Psychedelic rock reached its peak popularity in 1967 with releases such as Pink Floyd’s debut album The Piper at the Gates of Dawn and Sgt. Pepper’s Lonely Hearts Club Band by The Beatles. By 1968 however, much of the initial energy and innocence of the genre had dissipated, leading to a more cynical outlook characterized by artists such as Jimi Hendrix and Led Zeppelin. In the early 1970s acts such as David Bowie and Roxy Music took psychedelic sounds in new directions with a more theatrical approach; while others such as Alice Cooper brought elements of shock rock to the genre. Psychedelic rock became less popular in the late 1970s but was revived in the 1980s by neo-psychedelia bands such as Echo & The Bunnymen and Jesus & Mary Chain; while 1990s grunge groups such as Pearl Jam blended psychedelic sounds into their music. Psychedelic rock has also been an influence on subsequent genres including acid house, shoegaze, dream pop, space rock (often referred to as “psychadelic”), jam band (most notably Phish), ambient music (such as Brian Eno’s Apollo: Atmospheres & Soundtracks album), post-rock (such as Godspeed You! Black Emperor), indie pop (such as Tame Impala) stoner metal/rock (such as Kyuss), neo-psychedelia (such as Animal Collective) ,and hip hop specifically West Coast G-funk (such as Dr Dre).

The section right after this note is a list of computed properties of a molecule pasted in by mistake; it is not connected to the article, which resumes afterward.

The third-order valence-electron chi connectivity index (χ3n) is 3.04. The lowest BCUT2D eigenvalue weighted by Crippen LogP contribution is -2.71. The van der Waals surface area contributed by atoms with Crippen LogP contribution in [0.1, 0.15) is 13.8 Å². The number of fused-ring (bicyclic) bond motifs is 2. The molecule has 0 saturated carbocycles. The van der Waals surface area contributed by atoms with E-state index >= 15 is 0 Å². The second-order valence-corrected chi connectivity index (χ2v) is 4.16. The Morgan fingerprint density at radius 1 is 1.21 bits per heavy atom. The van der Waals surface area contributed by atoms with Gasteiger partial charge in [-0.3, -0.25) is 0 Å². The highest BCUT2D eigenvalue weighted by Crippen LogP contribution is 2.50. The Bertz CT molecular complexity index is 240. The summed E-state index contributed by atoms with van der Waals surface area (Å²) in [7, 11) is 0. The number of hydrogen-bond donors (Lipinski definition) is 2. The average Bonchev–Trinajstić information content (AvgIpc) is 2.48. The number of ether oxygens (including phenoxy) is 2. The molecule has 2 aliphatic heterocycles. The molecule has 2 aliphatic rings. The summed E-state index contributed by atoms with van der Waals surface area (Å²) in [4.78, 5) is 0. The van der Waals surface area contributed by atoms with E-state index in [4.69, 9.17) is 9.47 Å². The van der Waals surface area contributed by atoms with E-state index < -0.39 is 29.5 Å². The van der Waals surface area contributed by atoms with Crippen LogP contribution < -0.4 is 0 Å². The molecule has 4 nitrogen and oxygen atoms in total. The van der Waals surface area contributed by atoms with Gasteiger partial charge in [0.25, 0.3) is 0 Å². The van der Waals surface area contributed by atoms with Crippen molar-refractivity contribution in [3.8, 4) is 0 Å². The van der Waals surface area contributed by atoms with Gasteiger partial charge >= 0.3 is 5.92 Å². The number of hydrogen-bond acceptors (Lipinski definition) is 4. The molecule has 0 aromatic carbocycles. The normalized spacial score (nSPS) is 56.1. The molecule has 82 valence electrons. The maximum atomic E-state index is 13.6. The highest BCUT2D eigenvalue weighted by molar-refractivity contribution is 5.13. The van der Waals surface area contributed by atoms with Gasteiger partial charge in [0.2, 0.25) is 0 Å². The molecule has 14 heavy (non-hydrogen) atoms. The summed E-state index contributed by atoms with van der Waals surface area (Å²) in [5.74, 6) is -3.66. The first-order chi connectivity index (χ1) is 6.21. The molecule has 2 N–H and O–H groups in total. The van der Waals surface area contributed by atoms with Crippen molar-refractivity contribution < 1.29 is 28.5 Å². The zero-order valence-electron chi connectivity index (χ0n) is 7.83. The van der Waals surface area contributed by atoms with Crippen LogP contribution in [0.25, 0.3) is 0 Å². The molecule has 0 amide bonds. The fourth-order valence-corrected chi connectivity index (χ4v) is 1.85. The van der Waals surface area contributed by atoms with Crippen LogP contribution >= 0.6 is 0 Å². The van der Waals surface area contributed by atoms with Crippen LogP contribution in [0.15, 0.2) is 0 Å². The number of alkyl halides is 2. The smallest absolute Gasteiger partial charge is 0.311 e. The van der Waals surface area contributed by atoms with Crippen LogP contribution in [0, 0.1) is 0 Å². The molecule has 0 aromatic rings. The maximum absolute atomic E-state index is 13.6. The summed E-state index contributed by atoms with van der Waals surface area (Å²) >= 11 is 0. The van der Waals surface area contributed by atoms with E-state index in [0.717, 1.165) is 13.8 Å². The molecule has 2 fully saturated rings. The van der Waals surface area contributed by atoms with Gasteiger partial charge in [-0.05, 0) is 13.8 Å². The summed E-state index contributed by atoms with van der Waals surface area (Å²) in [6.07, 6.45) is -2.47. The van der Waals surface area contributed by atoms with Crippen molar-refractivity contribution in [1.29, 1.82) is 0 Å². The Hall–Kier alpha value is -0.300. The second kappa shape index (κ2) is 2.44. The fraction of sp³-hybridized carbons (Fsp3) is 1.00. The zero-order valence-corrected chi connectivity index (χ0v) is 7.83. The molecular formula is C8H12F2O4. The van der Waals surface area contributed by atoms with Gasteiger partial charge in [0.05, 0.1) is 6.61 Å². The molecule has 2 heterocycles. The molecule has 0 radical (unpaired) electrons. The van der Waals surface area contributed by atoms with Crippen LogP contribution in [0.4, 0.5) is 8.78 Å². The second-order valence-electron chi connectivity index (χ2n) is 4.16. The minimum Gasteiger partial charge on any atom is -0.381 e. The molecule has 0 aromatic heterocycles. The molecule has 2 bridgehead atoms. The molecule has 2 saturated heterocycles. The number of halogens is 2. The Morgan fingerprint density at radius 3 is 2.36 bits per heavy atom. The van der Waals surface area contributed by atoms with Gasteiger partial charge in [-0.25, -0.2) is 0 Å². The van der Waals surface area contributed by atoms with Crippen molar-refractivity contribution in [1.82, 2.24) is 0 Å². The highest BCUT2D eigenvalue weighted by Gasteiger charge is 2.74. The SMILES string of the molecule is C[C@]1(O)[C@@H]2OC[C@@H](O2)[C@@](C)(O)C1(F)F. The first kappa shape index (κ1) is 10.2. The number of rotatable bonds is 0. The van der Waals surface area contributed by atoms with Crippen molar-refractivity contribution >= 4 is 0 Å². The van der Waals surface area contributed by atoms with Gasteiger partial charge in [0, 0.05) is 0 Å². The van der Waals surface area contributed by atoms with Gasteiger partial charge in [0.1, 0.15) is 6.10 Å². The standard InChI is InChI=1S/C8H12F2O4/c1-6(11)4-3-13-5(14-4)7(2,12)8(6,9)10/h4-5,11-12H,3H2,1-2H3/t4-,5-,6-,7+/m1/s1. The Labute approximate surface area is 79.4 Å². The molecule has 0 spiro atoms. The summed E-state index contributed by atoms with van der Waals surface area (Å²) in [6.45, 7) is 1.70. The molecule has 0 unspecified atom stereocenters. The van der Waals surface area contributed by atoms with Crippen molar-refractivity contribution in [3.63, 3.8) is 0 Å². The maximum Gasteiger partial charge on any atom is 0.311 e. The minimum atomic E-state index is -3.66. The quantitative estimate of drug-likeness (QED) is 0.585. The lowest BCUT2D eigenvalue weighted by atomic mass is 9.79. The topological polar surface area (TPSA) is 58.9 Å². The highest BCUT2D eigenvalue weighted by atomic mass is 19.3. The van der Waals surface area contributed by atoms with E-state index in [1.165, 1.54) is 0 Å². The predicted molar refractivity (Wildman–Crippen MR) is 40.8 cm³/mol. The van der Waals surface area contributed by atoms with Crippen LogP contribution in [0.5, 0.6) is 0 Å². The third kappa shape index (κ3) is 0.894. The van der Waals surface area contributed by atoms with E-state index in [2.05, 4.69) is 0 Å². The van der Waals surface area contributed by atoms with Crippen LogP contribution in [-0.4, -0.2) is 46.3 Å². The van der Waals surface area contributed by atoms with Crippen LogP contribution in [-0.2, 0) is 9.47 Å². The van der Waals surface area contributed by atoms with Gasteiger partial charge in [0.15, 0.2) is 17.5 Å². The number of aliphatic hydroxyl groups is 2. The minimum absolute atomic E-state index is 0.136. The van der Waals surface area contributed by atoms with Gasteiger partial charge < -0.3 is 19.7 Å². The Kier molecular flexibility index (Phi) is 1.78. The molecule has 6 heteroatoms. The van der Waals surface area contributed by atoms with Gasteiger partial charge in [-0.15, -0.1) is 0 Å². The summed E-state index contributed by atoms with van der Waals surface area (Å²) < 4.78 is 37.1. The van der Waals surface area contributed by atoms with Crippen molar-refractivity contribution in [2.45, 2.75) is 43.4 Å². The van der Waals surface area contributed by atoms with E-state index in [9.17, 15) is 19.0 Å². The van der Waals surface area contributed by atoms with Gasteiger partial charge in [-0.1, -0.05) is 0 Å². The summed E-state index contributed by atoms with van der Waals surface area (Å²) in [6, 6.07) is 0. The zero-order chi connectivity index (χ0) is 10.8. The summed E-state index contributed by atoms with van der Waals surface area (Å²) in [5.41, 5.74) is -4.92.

Where did Psychedelic Rock originate?

Psychedelic rock, also referred to as “acid rock” or simply “psychedelia”, is a style of rock music that became popular in the mid-1960s and reached its peak in the late 1960s. The style is largely influenced by Indian classical music and incorporates elements of Eastern religion and philosophy. Psychedelic rock is often associated with the use of psychedelic drugs, such as LSD, and is therefore sometimes referred to as “acid rock”.

The first psychedelic rock band was The Yardbirds, who released their debut album, Five Live Yardbirds, in 1964. The album featured the song “I’m a Man”, which contained lyrics that caused controversy due to their reference to drug use. The song’s success led to other bands recording psychedelic rock songs, such as The Beatles’ “Tomorrow Never Knows” and “Lucy in the Sky with Diamonds”, both of which were released on the album Revolver in 1966.

Psychedelic rock became increasingly popular in the late 1960s, with bands such as Pink Floyd, The Doors, and Jimi Hendrix Experience all releasing successful albums. The genre reached its peak in 1967-68, known as the “Summer of Love”, when bands such as The Grateful Dead and Jefferson Airplane performed at the Monterey Pop Festival.